The California Prison Overcrowding Case

Monday, October 17, 4:00 p.m. - 5:30 p.m.
Rapaporte Treasure Hall, Goldfarb Library

In the Media

"Alumni win relief for Calif. prisoners," Victoria Aronson, October 21, 2011, The Hoot.

"Alumni describe prison lawsuit," Tate Herbert, October 18, 2011, The Justice.

"A Supreme Victory," Summer Issue, Brandeis Magazine.

"Partners in marriage, law win major high court case," David Nathan, May 26, 2011, BrandeisNOW.

About the California Overcrowding Prison Case

"Justices, 5-4, Tell California to Cut Prisoner Population," Adam Liptak, May 23, 2011, The New York Times.

"Supreme Court to hear California Prison overcrowding case," Warren Richey, June 14, 2010, The Christian Science Monitor.


Upcoming Events> 

Past Events>

Watch Divided High Court Orders Calif. to Ease Overcrowding in Prisons on PBS. See more from PBS NewsHour.




Joshua A. Guberman Lecture


"Representing Prisoners with Serious
  Mental Illness Trapped in a Nightmare:
  The California Prison Overcrowding Case"

Husband-and-wife attorneys Michael Bien '77 and Jane Kahn '77, who led a legal team that won a landmark ruling earlier this year when the U.S. Supreme Court ordered California to reduce prison overcrowding, will speak at the annual Joshua A. Guberman Lecture on October 17 at Brandeis University.

The California Overcrowding Prison Case

On May 23, the U.S. Supreme Court ordered California to cut its prison population by 30,000 inmates to relieve overcrowding so severe that it constituted cruel and unusual punishment, the latest chapter in a 21-year legal odyssey.

Writing for the 5-4 majority, Justice Anthony Kennedy cited evidence from Bien and Kahn's two decades of litigation on behalf of a class of mentally ill prisoners of patients waiting up to a year for treatment, suicidal inmates being held for 24 hours in phone booth-size cages without toilets, waiting lists of 700 inmates for a single doctor, gyms converted into triple-bunked living quarters that breed disease, and violence victimizing guards and inmates alike.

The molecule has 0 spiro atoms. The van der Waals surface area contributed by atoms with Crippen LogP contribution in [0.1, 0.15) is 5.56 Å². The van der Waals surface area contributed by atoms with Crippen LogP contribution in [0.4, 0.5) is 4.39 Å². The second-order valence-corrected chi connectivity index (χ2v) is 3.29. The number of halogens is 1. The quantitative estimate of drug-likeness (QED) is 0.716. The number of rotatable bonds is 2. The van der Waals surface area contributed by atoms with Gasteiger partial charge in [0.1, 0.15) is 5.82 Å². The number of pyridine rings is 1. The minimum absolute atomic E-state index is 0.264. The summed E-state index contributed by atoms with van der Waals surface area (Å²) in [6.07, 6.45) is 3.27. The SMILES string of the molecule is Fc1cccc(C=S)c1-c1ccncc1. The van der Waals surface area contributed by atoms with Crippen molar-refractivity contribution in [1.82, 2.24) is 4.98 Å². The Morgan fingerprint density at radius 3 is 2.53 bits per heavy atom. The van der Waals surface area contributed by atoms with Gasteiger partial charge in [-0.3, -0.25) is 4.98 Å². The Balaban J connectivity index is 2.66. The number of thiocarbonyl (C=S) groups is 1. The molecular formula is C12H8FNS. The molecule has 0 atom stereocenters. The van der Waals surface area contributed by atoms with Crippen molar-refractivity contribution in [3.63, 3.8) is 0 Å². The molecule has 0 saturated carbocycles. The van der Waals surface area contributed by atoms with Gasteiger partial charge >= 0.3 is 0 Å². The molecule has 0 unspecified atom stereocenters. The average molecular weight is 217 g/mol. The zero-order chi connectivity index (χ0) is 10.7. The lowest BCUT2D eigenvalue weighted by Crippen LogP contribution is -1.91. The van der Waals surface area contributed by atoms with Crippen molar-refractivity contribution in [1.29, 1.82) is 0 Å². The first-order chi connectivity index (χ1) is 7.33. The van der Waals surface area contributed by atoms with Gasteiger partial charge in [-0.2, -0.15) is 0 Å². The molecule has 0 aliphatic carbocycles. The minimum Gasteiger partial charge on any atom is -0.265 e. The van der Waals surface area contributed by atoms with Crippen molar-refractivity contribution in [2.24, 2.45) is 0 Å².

Bien received the California Lawyer of the Year Award for constitutional law from California Lawyer magazine and a lifetime Public Service Award from Northwestern University School of Law, his alma mater. Kahn was featured in a major Human Rights Watch report on the treatment of mentally ill inmates in U.S. prisons. They were both honored by Public Justice as Trial Lawyer of the Year finalists. Bien and Kahn are attorneys at Rosen, Bien & Galvan in San Francisco.

Bien and Kahn will conduct a question-and-answer session following the lecture. Refreshments will be served.

The Joshua A. Guberman Lecture was established by his family to honor the late Boston attorney and social justice advocate. The lecture is coordinated by the Legal Studies Program and the Heller School for Social Policy and Management.

Cosponsors include the Brandeis Justice League, the Justice Brandeis Innocence Project at the Schuster Institute for Investigative Journalism, and the International Center for Ethics, Justice and Public Life.